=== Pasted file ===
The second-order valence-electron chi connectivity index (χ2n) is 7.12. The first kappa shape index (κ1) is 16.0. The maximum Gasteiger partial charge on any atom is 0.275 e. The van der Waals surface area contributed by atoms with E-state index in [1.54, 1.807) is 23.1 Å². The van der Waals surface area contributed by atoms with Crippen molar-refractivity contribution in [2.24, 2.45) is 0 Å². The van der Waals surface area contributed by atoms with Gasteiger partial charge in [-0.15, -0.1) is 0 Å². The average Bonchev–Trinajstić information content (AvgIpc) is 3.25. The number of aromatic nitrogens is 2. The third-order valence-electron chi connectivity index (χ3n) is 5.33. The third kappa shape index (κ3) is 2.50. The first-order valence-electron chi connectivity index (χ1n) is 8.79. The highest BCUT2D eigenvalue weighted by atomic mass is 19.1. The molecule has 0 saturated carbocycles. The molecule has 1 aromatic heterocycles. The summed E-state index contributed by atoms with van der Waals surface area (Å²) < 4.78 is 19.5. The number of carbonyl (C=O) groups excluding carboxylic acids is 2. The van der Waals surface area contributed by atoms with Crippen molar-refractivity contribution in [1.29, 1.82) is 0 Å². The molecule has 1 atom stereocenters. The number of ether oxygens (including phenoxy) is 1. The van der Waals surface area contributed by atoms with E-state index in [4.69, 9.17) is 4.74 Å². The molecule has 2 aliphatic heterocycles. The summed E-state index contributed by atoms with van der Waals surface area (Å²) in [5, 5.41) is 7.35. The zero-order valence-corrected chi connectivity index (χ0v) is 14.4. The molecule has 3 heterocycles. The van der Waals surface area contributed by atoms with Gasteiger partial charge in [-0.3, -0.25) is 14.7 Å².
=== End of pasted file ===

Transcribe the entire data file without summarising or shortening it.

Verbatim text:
The second-order valence-electron chi connectivity index (χ2n) is 7.12. The first kappa shape index (κ1) is 16.0. The maximum Gasteiger partial charge on any atom is 0.275 e. The van der Waals surface area contributed by atoms with E-state index in [1.54, 1.807) is 23.1 Å². The van der Waals surface area contributed by atoms with Crippen molar-refractivity contribution in [2.24, 2.45) is 0 Å². The van der Waals surface area contributed by atoms with Gasteiger partial charge in [-0.15, -0.1) is 0 Å². The average Bonchev–Trinajstić information content (AvgIpc) is 3.25. The number of aromatic nitrogens is 2. The third-order valence-electron chi connectivity index (χ3n) is 5.33. The third kappa shape index (κ3) is 2.50. The first-order valence-electron chi connectivity index (χ1n) is 8.79. The highest BCUT2D eigenvalue weighted by atomic mass is 19.1. The molecule has 0 saturated carbocycles. The molecule has 1 aromatic heterocycles. The summed E-state index contributed by atoms with van der Waals surface area (Å²) < 4.78 is 19.5. The number of carbonyl (C=O) groups excluding carboxylic acids is 2. The van der Waals surface area contributed by atoms with Crippen molar-refractivity contribution in [1.29, 1.82) is 0 Å². The molecule has 1 atom stereocenters. The number of ether oxygens (including phenoxy) is 1. The van der Waals surface area contributed by atoms with E-state index in [4.69, 9.17) is 4.74 Å². The molecule has 2 aliphatic heterocycles. The summed E-state index contributed by atoms with van der Waals surface area (Å²) in [5, 5.41) is 7.35. The zero-order valence-corrected chi connectivity index (χ0v) is 14.4. The molecule has 3 heterocycles. The van der Waals surface area contributed by atoms with Gasteiger partial charge in [-0.3, -0.25) is 14.7 Å².